Costa Rica, El Salvador, Panama and Colombia are other examples of countries that are attractive for renewable infrastructure investments in the Americas. In Latin America, Colombia is the last untapped large-scale market in the region and has a huge renewable energy potential and is about to “take off.” What makes Colombia specifically interesting to investors is its status as an aspiring member of the Organization for Economic Cooperation and Development. An OECD membership is rather exclusive for Latin American countries: Apart from Colombia, only Chile and Mexico have been accepted by the economic forum so far.

Colombia, Jamaica, Costa Rica and El Salvador are on the cusp of a radical transition to clean energy, something that would be unthinkable without strong political support. At the end of the day, the success of renewable infrastructure investment programs stands or falls by the nation’s willingness to include clean energy sources into its power mix.


In a sector as highly regulated as the energy industry, it’s crucial that political stakeholders are not overly protective of fossil fuel industries and drive renewables forward instead. The political elite must be willing to enable the entry of new actors, often foreign players, in the market to support the growth of a decentralized renewable energy sector. A lot of times, this happens against the resistance of the existing ruling “old club” of utilities and others from the often-centralized conventional power sector.

But there’s more to renewable infrastructure investing in the region than meets the eye. In addition to strong political support, investors can also benefit from exposure to the U.S. dollar. In most of the smaller countries in the region, key contracts such as power purchase agreements can be U.S. dollar-denominated or pegged to the dollar, offering, especially investors from the United States, an opportunity to buy at better values than in their home country. This is particularly attractive for North American investors who are currently experiencing an overvaluation and falling returns in renewable energy assets. Given the strong yield compression taking place in the U.S. renewable energy market at the moment, Central America and the Caribbean represent an attractive opportunity for anyone looking for higher returns and portfolio diversification.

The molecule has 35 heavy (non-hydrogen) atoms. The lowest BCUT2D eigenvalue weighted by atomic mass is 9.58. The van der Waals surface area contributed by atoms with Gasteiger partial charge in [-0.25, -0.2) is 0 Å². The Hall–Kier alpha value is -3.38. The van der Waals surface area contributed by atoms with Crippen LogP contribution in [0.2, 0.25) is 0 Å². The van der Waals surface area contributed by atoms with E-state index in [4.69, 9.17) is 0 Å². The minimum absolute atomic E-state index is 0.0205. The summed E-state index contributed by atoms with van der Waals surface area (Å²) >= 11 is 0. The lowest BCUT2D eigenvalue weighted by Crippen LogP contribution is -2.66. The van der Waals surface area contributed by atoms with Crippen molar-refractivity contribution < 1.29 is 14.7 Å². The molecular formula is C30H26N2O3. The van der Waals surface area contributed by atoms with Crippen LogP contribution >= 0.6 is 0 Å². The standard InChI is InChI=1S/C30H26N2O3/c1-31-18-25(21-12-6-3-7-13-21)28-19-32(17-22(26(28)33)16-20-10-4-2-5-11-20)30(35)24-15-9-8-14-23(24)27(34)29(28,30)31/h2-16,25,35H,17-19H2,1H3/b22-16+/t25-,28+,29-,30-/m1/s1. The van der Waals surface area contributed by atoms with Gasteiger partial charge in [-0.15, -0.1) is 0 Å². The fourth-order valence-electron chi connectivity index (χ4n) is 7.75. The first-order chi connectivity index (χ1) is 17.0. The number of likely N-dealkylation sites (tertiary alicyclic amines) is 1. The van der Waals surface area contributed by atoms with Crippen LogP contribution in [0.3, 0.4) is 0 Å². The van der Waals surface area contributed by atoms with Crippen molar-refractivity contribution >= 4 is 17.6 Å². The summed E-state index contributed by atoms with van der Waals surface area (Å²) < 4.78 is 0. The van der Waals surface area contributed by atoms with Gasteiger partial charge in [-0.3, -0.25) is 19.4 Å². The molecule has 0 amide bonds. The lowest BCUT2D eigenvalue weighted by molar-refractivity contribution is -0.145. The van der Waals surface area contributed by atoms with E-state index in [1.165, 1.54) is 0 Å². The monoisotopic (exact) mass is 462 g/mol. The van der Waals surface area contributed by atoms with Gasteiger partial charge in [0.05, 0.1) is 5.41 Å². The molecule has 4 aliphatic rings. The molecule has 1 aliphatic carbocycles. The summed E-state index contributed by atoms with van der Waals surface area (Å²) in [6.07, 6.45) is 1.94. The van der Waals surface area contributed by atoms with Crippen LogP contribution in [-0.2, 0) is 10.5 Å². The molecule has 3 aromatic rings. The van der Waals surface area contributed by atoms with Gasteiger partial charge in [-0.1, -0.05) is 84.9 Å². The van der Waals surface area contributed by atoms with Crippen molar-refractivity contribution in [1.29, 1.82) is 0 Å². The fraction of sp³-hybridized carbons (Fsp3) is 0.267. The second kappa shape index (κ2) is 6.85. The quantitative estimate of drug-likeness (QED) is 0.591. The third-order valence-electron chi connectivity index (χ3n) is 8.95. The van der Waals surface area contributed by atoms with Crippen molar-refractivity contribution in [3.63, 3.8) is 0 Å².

It’s also worth noting that renewable energy technology and the renewables sector have matured dramatically. Assets can now be operated without necessarily assuming more risk. Equipment manufacturers have established global supply chains and offer identical contract types with scope, service and guarantees, while experienced asset managers can provide ongoing operator services.

The location, at least in this case, is only of secondary importance. It doesn’t matter if the solar PV park stands in Arizona or Jamaica, the operational risks are almost the same. Similarly, Texas is as chancy as Costa Rica when it comes to running wind farms.

From a renewable infrastructure investing point of view, Central America and the Caribbean are often considered to be hidden gems. While the region has been flying under the radar for quite a while, that is going to change. Central America and the Caribbean are finally entering the spotlight, and it’s about time. Green energy assets in Barbados, Jamaica, Costa Rica and other spots in the region are ready for the investment mainstream.


Martin Vogt is managing director at MPC Renewable Energies.